8th graders build their own roller-coaster

(via BoingBoing)

This is just really cool. I want to build my own roller-coaster. I’m sure my kids would like that too. And my wife would just roll her eyes if I suggested doing it. The truth is, I lack the space to build a roller-coaster, and I doubt the neighborhood association would approve it anyway. But some day, maybe I’ll find the time, money, knowledge, and whatever else to do it. In the meantime, I just have to be envious of the work these students have completed.

Painted mostly black and decorated with a solar system theme – the planets, the sun, Earth’s moon, Orion’s Nebula, the asteroid belt and a black hole – the roller coaster includes three lifts and drops, an enormous figure eight and a 360-degree loop. The track is 400 feet long, and students estimate that the car will reach a top speed of 35 mph coming down the final and tallest drop.

“It goes so fast you would swear it would fall off,” said Chris Rubio, a history teacher.

And because articles on the linked site are not guaranteed to be available long term, the complete article is pasted below the break:

[tags]Roller coaster, DIY[/tags]


Living their lives on the fast track
Young engineers use teamwork, mathematics

By Esther Chou Staff Writer

COVINA – Stretching out to the corners of the gymnasium, the indoor roller coaster at Royal Oak Intermediate School appears gargantuan compared to its creators.Twenty-four feet tall at its highest point and occupying 10,000 square feet, the fully-functional ride towers over the 135 eighth-graders who are its designers, builders and decorators. Students and four teachers have spent thousands of hours measuring, sawing, constructing, painting and decorating the wooden structure over the last three weeks.

They will launch a small, unmanned car on the track at 7 p.m. today.

“The nervous part is waiting for it to work,” said Jacob Jimenez, 14. “The kind-of not-nervous part is \ it’s ours. No matter what

happens, it’s still ours. It has to work.”

The students are part of the Odyssey Program, a three-year program that emphasizes intellectual development, emotional and moral education and collaborative, hands-on activities.

Last year, students built a giant Rube Goldberg machine, and in the previous year, they dug for archeological artifacts in a 60-foot ditch. Referred to as “learners,” students are paired with the same four teachers throughout their years at Royal Oak.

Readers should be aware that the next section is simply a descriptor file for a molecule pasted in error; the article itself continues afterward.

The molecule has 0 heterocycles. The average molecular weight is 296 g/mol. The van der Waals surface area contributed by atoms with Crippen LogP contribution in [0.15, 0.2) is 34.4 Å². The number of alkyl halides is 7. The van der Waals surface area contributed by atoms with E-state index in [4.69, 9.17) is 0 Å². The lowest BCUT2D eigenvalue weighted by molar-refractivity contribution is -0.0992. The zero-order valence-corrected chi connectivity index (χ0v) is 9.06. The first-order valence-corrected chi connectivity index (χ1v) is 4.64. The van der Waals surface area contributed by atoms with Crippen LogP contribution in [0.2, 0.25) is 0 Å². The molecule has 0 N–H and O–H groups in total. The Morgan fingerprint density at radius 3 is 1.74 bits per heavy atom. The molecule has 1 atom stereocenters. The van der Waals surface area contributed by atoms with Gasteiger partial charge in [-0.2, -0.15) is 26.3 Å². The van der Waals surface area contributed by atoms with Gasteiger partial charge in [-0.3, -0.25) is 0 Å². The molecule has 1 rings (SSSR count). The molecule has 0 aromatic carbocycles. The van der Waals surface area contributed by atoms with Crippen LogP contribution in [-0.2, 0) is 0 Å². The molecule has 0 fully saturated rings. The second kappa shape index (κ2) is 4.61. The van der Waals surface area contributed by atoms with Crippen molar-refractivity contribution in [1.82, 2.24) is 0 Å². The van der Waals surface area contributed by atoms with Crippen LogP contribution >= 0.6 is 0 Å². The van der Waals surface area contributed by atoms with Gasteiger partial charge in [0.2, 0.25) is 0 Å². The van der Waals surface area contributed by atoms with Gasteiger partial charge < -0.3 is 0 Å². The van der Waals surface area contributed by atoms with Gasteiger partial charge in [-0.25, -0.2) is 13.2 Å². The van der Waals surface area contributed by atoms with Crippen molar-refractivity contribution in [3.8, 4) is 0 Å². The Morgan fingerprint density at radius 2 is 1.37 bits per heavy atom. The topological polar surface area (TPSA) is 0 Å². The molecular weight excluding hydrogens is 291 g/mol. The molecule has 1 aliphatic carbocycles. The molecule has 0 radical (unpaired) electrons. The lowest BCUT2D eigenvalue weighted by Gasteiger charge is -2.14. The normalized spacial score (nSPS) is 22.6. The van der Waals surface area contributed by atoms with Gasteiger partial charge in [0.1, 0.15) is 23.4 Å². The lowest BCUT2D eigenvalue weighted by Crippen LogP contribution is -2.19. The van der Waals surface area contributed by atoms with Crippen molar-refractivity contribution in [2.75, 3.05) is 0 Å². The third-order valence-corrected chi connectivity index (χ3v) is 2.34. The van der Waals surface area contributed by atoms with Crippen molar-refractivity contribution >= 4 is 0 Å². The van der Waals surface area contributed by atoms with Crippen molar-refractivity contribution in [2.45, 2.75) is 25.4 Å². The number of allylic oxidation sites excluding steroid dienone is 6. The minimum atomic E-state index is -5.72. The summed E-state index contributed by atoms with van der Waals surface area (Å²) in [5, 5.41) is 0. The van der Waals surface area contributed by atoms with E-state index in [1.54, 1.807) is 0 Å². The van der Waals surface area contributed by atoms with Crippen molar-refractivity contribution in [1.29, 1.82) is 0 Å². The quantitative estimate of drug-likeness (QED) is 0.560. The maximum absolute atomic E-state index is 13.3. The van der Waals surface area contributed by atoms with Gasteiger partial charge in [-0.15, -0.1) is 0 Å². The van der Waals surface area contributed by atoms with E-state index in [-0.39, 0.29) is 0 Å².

Painted mostly black and decorated with a solar system theme – the planets, the sun, Earth’s moon, Orion’s Nebula, the asteroid belt and a black hole – the roller coaster includes three lifts and drops, an enormous figure eight and a 360-degree loop. The track is 400 feet long, and students estimate that the car will reach a top speed of 35 mph coming down the final and tallest drop.

“It goes so fast you would swear it would fall off,” said Chris Rubio, a history teacher.

Equipped with eight skateboard wheels, the car journeys through space, starting at the first planet, Mercury. The ride’s largest spiral represents Jupiter because it’s the largest planet, followed by the enormous figure eight that represents the rings of Saturn. At the end of the ride, the 360-degree loop mimics the sun.

This is Royal Oak’s third and largest roller coaster; it’s two feet taller and much larger than the last one.

“Our kids wanted to do something bigger,” Rubio said. “We literally had to stop because the back light was in the way. The only thing that stopped this being bigger was the size of the gym.”

The ride cost $5,000 to build. Students raised money by selling entertainment books and T-shirts, and businesses and individuals donated money and materials.

Divided into groups of nine, students each have a specific job: project manager, building foreman, builder, decorator, creative writer, researcher and math technician.

“We pretty much have to work as a team or it’s not going to work,” Jimenez said.

Of all the skills used in constructing the ride, such as physical science and math, 14-year-old McKenna Gooden said the most important is to “work with peers” and “connect with friends and get it done.”

“It’s pretty amazing how us kids – 14-, 15-year-olds – can build a 400-foot roller coaster,” she said.

esther.chou@sgvn.com

(626) 962-8811, Ext. 2513

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